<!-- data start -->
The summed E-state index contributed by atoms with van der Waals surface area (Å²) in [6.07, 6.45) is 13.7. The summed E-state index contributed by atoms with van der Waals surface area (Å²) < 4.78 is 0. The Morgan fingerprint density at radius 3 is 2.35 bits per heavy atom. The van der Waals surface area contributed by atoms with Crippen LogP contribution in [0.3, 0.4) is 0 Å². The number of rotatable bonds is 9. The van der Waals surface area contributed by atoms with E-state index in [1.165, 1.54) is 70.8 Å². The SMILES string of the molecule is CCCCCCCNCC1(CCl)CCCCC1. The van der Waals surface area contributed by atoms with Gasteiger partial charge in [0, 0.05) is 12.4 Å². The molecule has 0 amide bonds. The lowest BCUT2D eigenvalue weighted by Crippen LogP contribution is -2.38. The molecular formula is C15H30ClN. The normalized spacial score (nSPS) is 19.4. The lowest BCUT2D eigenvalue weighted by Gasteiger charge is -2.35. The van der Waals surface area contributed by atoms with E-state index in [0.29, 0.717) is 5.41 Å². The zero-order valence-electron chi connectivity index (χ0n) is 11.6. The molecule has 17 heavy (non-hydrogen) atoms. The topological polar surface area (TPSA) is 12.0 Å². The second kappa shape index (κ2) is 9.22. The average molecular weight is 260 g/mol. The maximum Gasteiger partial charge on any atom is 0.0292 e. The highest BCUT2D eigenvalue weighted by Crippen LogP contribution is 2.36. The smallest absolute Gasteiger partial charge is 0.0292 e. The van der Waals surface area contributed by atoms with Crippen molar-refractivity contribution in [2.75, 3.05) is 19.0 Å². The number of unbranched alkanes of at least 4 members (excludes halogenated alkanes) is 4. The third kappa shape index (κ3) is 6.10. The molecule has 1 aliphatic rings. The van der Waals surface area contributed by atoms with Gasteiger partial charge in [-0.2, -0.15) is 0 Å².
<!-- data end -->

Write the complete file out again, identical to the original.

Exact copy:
The summed E-state index contributed by atoms with van der Waals surface area (Å²) in [6.07, 6.45) is 13.7. The summed E-state index contributed by atoms with van der Waals surface area (Å²) < 4.78 is 0. The Morgan fingerprint density at radius 3 is 2.35 bits per heavy atom. The van der Waals surface area contributed by atoms with Crippen LogP contribution in [0.3, 0.4) is 0 Å². The number of rotatable bonds is 9. The van der Waals surface area contributed by atoms with E-state index in [1.165, 1.54) is 70.8 Å². The SMILES string of the molecule is CCCCCCCNCC1(CCl)CCCCC1. The van der Waals surface area contributed by atoms with Gasteiger partial charge in [0, 0.05) is 12.4 Å². The molecule has 0 amide bonds. The lowest BCUT2D eigenvalue weighted by Crippen LogP contribution is -2.38. The molecular formula is C15H30ClN. The normalized spacial score (nSPS) is 19.4. The lowest BCUT2D eigenvalue weighted by Gasteiger charge is -2.35. The van der Waals surface area contributed by atoms with E-state index in [0.29, 0.717) is 5.41 Å². The zero-order valence-electron chi connectivity index (χ0n) is 11.6. The molecule has 17 heavy (non-hydrogen) atoms. The topological polar surface area (TPSA) is 12.0 Å². The second kappa shape index (κ2) is 9.22. The average molecular weight is 260 g/mol. The maximum Gasteiger partial charge on any atom is 0.0292 e. The highest BCUT2D eigenvalue weighted by Crippen LogP contribution is 2.36. The smallest absolute Gasteiger partial charge is 0.0292 e. The van der Waals surface area contributed by atoms with Crippen molar-refractivity contribution in [2.75, 3.05) is 19.0 Å². The number of unbranched alkanes of at least 4 members (excludes halogenated alkanes) is 4. The third kappa shape index (κ3) is 6.10. The molecule has 1 aliphatic rings. The van der Waals surface area contributed by atoms with Gasteiger partial charge in [-0.2, -0.15) is 0 Å².